By the Young People’s Poet Laureate, this collection of poems shines a fierce light on the garbage and litter we create and toss away. The poems tie litter to larger environmental concerns as well as American politics in the time of anti-truth and fake news. Some poems question whether technology is helping us or not too. This is a collection that is thought provoking and insistent that we begin to pay attention to the large and small choices we are making each day and figure out how we too can make a difference and start picking up our own litter, both physical and figurative.
Nye has written a collection of poems with a strong political viewpoint that demands attention. Yet she never veers into lecturing readers, rather using the power of her words to make us all think differently about our privilege on this planet, how we abuse it, and how to restore balance to the world, our lives and our politics. The poems move from one to the next with a force of nature, almost like wandering your own garbage-strewn path and engaging with it. Sometimes you may lack the equipment, but the hope is that your own fingers start twitching to pick things up too.
A strong collection that is provocative and tenacious. Appropriate for ages 10-14.
Reviewed from e-galley provided by Greenwillow Books.
The 2020 Lee Bennett Hopkins Poetry Award has been announced by the Penn State University Libraries and the Pennsylvania Center for the Book. The award is presented annually to “an American poet or anthologist for the most outstanding new book of poetry for children published in the previous calendar year.” Here are the winners:
How to Read a Book by Kwame Alexander, illustrated by Melissa Sweet
Other Words for Home by Jasmine Warga
You Are Home: An Ode to the National Parks by Evan Turk
Dictionary for a Better World: Poems, Quotes and Anecdotes from A to Z by Irene Latham and Charles Waters, illustrated by Mehrdokht Amini (9781541578937)
The authors that created Can I Touch Your Hair, a collection of poems about race, return with a dictionary that selects powerful words to think about as we work on making our world better. The dictionary includes words like empathy, acceptance, compassion, humility, respect and tenacity. Nicely, no effort is made to include the entire alphabet, rather words were selected for their ability to make an impact. Along with each word, there is a poem written by one of the authors and then also a piece of prose that speaks to their own interaction with the concept and how it has impacted their life. Other elements include a quotation with each word and also a way for the reader to try it out in their own life.
The tone here is encouraging and positive without underplaying the incredible amount of work needed to be done to make progress on social issues. The focus is on individual responsibility for each of the concepts and taking personal action to make change happen. In their personal stories, the authors make it alright to make mistakes, take responsibility and continue to move forward. The combination of all of the elements for each concept is very powerful, offering a book that can either be read cover-to-cover or that one can dive into a single concept and explore.
The art by Amini uses a variety of media from photographs to cut paper to pressed leaves to paintings. Each turn of the page takes readers into a new concept visually as well, changing from dark colors to vivid green to cool blues and using different formats.
A unique dictionary that asks us all to do our part in changing our world. Appropriate for ages 9-12.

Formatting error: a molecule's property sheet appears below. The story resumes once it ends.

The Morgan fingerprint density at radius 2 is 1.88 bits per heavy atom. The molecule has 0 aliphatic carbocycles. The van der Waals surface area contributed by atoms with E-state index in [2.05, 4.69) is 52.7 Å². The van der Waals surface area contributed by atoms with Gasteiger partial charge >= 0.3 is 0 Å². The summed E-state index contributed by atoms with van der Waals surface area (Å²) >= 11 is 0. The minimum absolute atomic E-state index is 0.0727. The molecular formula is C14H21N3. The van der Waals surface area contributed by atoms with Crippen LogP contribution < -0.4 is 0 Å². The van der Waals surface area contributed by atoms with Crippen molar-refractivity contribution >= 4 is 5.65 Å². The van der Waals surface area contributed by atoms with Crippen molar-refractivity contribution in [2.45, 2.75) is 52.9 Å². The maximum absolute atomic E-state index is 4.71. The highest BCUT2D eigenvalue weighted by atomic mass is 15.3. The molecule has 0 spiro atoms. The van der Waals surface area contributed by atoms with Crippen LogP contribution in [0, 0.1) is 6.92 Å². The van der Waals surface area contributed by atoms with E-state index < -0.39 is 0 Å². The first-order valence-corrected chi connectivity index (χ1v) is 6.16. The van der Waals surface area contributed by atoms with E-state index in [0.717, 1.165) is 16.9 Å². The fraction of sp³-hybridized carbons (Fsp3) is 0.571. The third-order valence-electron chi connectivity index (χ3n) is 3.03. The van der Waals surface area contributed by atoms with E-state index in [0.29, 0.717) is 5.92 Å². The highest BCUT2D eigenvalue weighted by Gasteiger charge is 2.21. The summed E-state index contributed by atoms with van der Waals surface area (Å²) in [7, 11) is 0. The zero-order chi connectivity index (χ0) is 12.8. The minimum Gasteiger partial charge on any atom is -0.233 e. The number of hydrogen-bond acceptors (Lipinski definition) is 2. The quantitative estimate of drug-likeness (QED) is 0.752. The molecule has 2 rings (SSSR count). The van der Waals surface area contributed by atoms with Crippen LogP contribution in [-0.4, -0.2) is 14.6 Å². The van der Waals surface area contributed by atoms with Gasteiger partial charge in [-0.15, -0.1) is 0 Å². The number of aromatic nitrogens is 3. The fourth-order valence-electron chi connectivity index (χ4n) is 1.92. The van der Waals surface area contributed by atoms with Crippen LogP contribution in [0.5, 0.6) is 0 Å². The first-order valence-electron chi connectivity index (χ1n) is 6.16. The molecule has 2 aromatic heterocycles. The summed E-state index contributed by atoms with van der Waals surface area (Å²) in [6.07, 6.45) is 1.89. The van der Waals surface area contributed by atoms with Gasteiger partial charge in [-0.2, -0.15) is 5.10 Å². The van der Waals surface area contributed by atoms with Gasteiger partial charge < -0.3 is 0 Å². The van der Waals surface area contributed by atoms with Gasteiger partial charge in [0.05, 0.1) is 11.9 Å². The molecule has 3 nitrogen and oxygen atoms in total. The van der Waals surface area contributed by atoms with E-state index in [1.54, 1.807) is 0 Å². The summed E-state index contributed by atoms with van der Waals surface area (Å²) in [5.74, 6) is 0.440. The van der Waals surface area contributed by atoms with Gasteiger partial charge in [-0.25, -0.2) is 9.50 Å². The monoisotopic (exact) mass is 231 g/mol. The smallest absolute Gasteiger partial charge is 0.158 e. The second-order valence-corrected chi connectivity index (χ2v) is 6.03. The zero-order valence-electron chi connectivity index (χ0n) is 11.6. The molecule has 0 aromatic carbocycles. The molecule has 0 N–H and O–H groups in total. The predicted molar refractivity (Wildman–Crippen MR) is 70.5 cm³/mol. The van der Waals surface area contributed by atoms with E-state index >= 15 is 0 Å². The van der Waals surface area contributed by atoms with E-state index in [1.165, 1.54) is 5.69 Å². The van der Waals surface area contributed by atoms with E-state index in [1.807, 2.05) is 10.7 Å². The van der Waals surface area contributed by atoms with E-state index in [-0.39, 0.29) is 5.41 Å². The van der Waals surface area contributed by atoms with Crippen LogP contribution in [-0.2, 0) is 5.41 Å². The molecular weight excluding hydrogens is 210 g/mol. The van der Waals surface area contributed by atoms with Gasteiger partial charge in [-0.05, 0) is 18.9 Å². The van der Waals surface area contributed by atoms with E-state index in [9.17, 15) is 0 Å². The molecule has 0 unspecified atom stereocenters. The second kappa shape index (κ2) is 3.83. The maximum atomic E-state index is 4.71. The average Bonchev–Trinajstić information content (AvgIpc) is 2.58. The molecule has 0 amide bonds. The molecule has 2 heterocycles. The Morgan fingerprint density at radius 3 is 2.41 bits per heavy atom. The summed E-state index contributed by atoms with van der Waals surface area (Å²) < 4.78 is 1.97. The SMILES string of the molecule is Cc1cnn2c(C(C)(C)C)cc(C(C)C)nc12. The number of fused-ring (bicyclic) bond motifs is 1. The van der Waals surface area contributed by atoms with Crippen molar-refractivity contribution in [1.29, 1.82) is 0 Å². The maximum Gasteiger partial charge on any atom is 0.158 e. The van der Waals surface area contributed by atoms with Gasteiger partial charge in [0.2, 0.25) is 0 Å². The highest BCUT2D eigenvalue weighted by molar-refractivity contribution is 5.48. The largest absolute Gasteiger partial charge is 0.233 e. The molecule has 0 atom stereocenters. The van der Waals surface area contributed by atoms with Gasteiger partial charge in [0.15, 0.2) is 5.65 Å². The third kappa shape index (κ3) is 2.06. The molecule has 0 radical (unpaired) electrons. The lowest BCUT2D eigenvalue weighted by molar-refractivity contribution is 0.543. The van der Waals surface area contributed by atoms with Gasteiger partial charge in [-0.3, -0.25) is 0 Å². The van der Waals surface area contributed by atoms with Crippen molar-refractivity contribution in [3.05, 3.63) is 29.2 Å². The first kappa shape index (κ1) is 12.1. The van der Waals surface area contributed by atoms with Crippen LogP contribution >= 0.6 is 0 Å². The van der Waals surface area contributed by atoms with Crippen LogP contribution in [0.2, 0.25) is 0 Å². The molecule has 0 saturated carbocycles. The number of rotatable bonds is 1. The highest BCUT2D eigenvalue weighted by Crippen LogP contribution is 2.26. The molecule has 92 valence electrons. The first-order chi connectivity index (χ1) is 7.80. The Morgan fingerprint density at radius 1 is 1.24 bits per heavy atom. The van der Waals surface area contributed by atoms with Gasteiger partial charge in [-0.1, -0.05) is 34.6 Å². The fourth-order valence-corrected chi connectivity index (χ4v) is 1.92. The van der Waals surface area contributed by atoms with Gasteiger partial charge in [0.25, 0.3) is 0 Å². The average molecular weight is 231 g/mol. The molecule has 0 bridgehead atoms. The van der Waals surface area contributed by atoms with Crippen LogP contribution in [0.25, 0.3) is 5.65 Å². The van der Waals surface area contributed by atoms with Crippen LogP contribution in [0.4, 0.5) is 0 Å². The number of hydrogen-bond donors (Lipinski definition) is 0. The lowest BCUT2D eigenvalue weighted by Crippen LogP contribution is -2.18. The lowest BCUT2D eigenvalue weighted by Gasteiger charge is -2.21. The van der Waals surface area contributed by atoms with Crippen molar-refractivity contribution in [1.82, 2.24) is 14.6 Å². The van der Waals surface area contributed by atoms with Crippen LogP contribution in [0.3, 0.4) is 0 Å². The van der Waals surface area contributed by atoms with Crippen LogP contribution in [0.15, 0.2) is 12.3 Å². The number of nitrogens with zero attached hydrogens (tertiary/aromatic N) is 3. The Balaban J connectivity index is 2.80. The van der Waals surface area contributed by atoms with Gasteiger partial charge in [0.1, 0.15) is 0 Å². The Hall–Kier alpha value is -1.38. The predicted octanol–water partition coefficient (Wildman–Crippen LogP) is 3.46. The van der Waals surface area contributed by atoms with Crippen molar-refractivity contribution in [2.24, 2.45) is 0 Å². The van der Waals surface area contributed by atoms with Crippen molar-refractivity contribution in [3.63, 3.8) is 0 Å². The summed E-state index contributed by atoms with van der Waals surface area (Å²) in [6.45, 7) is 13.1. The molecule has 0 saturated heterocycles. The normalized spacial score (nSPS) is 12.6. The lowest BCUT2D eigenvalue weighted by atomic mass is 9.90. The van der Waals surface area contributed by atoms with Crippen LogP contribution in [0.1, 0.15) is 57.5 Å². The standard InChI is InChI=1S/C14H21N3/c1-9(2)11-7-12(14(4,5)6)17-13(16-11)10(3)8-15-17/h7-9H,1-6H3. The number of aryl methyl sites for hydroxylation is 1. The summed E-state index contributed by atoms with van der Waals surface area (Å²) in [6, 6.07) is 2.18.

Reviewed from e-galley provided by Carolrhoda Books.
Climbing Shadows: Poems for Children by Shannon Bramer, illustrated by Cindy Derby
One of the most original and surprising books of poetry for children, this one is worth exploring.
How to Read a Book by Kwame Alexander, illustrated by Melissa Sweet
An incredible work of poetry and art, this one should win awards.
I Remember: Poems and Pictures of Heritage compiled by Lee Bennett Hopkins
The poems and illustrations in this book are very impressive. As they play through the authors’ memories of their childhoods and the variety of emotions those memories evoke, the reader gets the pleasure of visiting each author’s experience.
Predator and Prey by Susannah Buhrman-Deever, illustrated by Bert Kitchen
A very successful mix of poetry and science, this one is sure to be preyed upon by hungry readers in classrooms and activities.
Rain by Anders Holmer
The haiku poems range from solemn to merry, some carrying serious weight and others lighter. They mirror the weather, some with lightning and dark clouds while others fill with pink petals and friendship.
Snowman – Cold = Puddle: Spring Equations by Laura Purdie Salas, illustrated by Micha Archer
A winning mix of poetry and science, this is a book that captures the wonder of spring.
Trees by Verlie Hutchens, illustrated by Jing Jing Tsong
A total of fourteen trees are highlighted here in free verse, each one embracing the unique nature of that tree with clarity and brevity.
I Remember: Poems and Pictures of Heritage compiled by Lee Bennett Hopkins (9781620143117)
This wonderful collection of poems and illustrations speak directly to the poets’ cultural heritage. Each poem looks deeply at family and identity, whether it is being asked where you come from or meeting a family member for the first time. Some of the poems show the fear of being African-American in America, the oversimplification of race when filling out forms, the way food can bring people together, and the joy of summer nights. The illustrations paired with each of the poems highlight the wide variety of cultures and heritages in the texts. The result is a rainbow of skin tones and colors, weaving together to create a book that reflects the vastness of our country.
The poems and illustrations in this book are very impressive. As they play through the authors’ memories of their childhoods and the variety of emotions those memories evoke, the reader gets the pleasure of visiting each author’s experience. Poetry always gives a more concentrated look, a deep feel for the author, and that is certainly the case here. The illustrations are wonderful, each self-contained and presented almost as a treasure to discover along this journey.
A great compilation of art and poetry that celebrates diversity and inclusion. Appropriate for ages 7-10.
Reviewed from e-galley provided by Lee & Low Books.